Has Stitching Gone Mainstream?

13087076_1107604005970554_7858643505319969664_oLast week I spotted the above “embroidery” kit at Target. At first I was excited because finding a kit like this in Target suggests that the love for needlework had gone mainstream.

Now, a week later I have reservations. I do love Target and shop there regularly. Clearly there is a hunger for crafting growing in our communities as the craft isle at Target is ever growing with these modern spins on the age old crafts of cross stitch, needlepoint, embroidery and knitting.

It looks like Target partnered with Seedling to create this kit.I love the fact that they partnered with an independent designer on this, I guess I just wish it was with someone who more specifically represented cross stitch or needlepoint.

The above kit is a bargain at $9.99, but I am willing to wager that the quality of the contents are not great. Quality materials are so important for your stitching! I know that when I and my peers design kits we work hard to make sure that the stitcher has an incredible experience. Everything is thought through with great care. So before you drop $10 at Target, don’t forget about the Indie designers that paved the way for this modern movement. We will be here long after that kit has hit clearance.

For some quality stitching projects check out:

Floss and Mischief, Hannah Bass Contemporary Tapestry, Pompom Design, Emily Peacock, Red Gate Stitchery, Modern Needleworks, and me.

 

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3 Comments

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3 responses to “Has Stitching Gone Mainstream?

  1. NanaVal

    I purchased the small box kit at Target, it didn’t make it home without a crack in the wood. I was careful in the care for the car ride home, next time I’ll be careful where I purchase items. The concept was great that there was no finishing cost, which have gone through the roof, but it was too good to be true.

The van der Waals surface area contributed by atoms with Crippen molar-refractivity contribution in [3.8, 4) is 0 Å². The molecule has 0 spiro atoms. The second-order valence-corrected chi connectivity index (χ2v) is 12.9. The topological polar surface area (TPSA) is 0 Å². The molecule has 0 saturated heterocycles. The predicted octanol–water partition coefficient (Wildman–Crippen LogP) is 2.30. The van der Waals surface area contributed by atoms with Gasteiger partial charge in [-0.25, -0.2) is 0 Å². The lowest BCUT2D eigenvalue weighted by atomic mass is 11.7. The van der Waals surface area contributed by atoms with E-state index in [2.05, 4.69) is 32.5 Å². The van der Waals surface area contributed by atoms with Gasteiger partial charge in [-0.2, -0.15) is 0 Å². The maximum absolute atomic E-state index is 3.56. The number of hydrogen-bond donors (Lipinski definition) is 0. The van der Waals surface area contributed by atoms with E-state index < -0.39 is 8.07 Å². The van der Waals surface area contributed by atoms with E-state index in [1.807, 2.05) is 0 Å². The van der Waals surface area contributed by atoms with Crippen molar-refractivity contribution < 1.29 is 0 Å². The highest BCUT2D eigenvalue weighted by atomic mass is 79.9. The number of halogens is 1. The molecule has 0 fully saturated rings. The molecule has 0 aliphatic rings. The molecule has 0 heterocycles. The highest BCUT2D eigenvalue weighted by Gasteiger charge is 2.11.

2. Jean

    Seriously? Get over yourself. There are people, like me, who grew up without much and needlework was not a pastime. Our parents were working all the time to feed us. Had I had an opportunity to buy a $1.50 kit with less than ideal “quality of contents”, I could have learned as a child and enjoyed stitching my entire life rather than picking it up in middle age. Such snobbery in this craft.

    • Hi Jean,
      I think it is great that Target sells affordable needlepoint kits. I have been working for years to create accessible and affordable needlepoint kits myself because I believe in teaching the next generation this craft. I am not pro snobbery and that was never what this post was about.
      It was about not knocking off the independent designers and making sure the kit is user friendly enough that it doesn’t break or fall apart which would not be a great intro to the craft.

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